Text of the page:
reports the volatile compounds of pizza seasoned with tomato sauce and the three different types of oil considered in the typical marinara-style pizza. The volatile profile of pizza was much richer compared to the initial oils due to the presence of additional ingredients (flour, yeast and tomato sauce), and due to fermentation activities, thermal reactions and lipid oxidation occurring during pizza processing. However, the three pizza types still showed some significant differences as a function of the type of oil, especially in the levels of 1-hexanol, (Z)-3-hexen-1-ol and (E)-2-hexenal, which decreased due to oxidation (in favor of the formation of other aldehydes and hexanoic acid) [41
] but whose levels maintained the same trend observed in the starting oils. In addition, hexanal, nonanal and hexanoic acid, deriving from lipid oxidation, increased compared to the starting oil but were less concentrated in the Ottobratica cv. EVOO, which contained more phenolic compounds with known antioxidant activity.
As for the compounds originating via fermentative activities, ethanol, 2-methyl-1-propanol and 3-methyl-1-butanol are typical yeast products, produced during dough leavening [42
]. Relevant amounts of 5-hepten-2-one-6-methyl were detected in all pizza samples, irrespective of the type of oil added. This compound, already present in the starting oil, is present also in tomato products, where derives from the degradation of lycopene; therefore, its increase compared to the starting oil could be due to the tomato sauce used to season the pizza samples [43
]. 2-Butanone3-hydroxy, instead, absent in the starting oil, was another fermentation-originated compound [44
]. Neither 5-hepten-2-one-6-methyl nor 2-butanone3-hydroxy showed a significant difference among the three pizza types.
As for the compounds related to thermal reactions, due to the typically high temperature of baking adopted to prepare pizza (approximatively 300 °C), this class of compounds comprised 2-methylbutanal, 3-methylbutanal, 2-furancarboxaldehyde (furfural), 5-methyl-2-furancarboxaldehyde (5-methylfurfural), methylpyrazine, ethylpyrazine, 2-pentylfuran, 2-furanmethanol, 2-furanylethanone. All these compounds, absent or present at very low amounts in the three types of oils considered, derived from the Maillard reaction and are commonly reported in the volatile profile of bakery products, being associated with caramel, bread-like flavor [45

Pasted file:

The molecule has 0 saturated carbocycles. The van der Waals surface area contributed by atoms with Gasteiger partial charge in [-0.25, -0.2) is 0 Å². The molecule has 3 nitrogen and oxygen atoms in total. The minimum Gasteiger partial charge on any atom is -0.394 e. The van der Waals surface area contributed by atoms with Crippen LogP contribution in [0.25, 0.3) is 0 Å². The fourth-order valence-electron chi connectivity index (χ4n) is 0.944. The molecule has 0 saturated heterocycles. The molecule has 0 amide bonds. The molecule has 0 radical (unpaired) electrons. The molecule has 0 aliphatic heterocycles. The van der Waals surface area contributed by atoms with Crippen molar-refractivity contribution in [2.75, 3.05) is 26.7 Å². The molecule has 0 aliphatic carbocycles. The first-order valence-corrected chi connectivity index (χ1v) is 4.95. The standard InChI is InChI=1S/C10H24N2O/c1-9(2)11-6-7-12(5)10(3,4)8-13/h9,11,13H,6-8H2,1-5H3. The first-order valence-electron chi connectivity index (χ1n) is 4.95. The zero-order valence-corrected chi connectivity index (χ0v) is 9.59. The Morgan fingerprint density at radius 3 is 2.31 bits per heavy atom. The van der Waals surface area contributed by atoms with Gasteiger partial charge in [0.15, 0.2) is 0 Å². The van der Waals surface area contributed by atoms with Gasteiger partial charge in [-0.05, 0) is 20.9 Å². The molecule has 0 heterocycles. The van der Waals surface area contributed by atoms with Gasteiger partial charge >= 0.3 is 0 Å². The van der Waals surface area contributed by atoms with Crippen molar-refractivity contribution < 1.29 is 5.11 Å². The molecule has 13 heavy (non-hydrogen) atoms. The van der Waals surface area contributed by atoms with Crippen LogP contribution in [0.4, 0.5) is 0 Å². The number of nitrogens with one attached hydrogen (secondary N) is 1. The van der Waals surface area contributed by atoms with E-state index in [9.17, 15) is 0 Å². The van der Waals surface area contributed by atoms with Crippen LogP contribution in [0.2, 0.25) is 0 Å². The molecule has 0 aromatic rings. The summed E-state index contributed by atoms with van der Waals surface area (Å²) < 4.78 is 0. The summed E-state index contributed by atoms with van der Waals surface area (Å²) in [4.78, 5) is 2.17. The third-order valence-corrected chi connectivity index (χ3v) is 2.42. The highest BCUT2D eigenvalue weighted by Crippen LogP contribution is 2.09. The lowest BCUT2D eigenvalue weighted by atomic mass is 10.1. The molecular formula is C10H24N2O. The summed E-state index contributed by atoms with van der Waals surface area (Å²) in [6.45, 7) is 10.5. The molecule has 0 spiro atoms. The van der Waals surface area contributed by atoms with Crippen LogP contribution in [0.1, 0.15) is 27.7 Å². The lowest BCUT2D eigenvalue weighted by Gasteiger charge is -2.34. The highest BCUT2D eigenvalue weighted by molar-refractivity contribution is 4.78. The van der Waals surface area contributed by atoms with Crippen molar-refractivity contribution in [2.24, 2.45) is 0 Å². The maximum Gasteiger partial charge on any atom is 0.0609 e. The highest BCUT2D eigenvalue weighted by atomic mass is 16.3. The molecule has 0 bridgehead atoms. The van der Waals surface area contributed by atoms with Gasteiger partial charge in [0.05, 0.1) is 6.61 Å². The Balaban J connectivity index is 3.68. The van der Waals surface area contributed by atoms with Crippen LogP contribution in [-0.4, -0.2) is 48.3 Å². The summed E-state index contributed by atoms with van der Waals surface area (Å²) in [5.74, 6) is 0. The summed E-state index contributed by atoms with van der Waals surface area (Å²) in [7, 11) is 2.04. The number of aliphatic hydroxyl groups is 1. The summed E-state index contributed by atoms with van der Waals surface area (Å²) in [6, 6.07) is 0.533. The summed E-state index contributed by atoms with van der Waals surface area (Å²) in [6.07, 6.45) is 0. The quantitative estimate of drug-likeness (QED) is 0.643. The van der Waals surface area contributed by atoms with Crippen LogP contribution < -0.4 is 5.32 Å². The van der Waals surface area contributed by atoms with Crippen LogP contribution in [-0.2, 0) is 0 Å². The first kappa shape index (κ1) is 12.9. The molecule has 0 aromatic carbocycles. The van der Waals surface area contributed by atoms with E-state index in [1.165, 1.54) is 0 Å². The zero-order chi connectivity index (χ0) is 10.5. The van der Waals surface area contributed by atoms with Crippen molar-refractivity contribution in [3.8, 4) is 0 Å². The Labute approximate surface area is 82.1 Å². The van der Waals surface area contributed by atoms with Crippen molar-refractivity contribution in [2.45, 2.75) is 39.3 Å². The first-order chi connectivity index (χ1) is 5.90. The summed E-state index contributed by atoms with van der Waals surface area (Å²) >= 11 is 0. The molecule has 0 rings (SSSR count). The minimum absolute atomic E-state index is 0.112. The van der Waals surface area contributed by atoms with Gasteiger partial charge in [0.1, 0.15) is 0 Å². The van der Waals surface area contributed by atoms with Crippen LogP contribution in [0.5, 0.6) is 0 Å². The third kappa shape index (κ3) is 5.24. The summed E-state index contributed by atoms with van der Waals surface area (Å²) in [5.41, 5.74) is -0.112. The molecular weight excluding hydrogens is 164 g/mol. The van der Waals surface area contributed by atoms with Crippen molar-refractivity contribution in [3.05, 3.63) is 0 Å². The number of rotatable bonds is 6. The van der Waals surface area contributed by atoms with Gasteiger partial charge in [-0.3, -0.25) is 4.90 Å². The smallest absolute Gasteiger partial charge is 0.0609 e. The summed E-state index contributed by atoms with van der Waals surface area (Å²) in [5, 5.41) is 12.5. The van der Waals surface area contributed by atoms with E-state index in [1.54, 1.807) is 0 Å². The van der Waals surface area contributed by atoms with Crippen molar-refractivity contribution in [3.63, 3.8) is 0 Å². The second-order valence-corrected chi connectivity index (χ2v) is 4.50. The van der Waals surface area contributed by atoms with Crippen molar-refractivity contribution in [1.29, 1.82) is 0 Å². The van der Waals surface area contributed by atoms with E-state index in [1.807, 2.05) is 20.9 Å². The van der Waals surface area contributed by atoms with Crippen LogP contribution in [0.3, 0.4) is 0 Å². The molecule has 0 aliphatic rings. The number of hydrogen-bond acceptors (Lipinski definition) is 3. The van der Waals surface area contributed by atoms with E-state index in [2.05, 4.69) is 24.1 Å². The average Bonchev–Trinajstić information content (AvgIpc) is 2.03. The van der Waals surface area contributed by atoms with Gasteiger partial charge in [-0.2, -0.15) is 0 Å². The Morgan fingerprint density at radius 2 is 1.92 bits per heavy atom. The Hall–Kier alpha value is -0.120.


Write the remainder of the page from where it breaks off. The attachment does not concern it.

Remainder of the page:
3.4. Polar Compounds of the Oil and Pizza
shows the content of polar compounds of the oils and of the corresponding pizza samples. These compounds arise from the oxidation and hydrolysis of lipids and their analysis is an effective means to evaluate the quality of any lipid [49
]. The oxidation products, in particular—namely, triacylglycerol oligopolymers (TAGP) and oxidized triacylglycerols (Ox-TAG)—are implicated with the alteration of the nutritional properties of foods and may cause adverse physiological effects [51
]. The diacylglycerols (DAG), instead, originate from lipid hydrolysis.
The oils showed different levels of polar compounds, with the highest values of TAGP and DAG in olive oil, confirming its lower-quality categorization. Between the two EVOOs, the single cultivar Ottobratica cv. oil was of higher quality. The multicultivar EVOO showed the highest content of Ox-TAG.
The results of pizza samples show that a relevant increase of each class of polar compounds occurred during processing, but the difference among oils was maintained, e.g., the less degraded lipid fraction was observed in pizza seasoned with Ottobratica cv. olive oil, which contained higher levels of phenolic antioxidants. Indeed, the preparation of bakery products has been reported to induce the oxidative degradation of lipids [52
The observed results were similar to those reported in focaccia, an Italian bakery product similar to pizza [55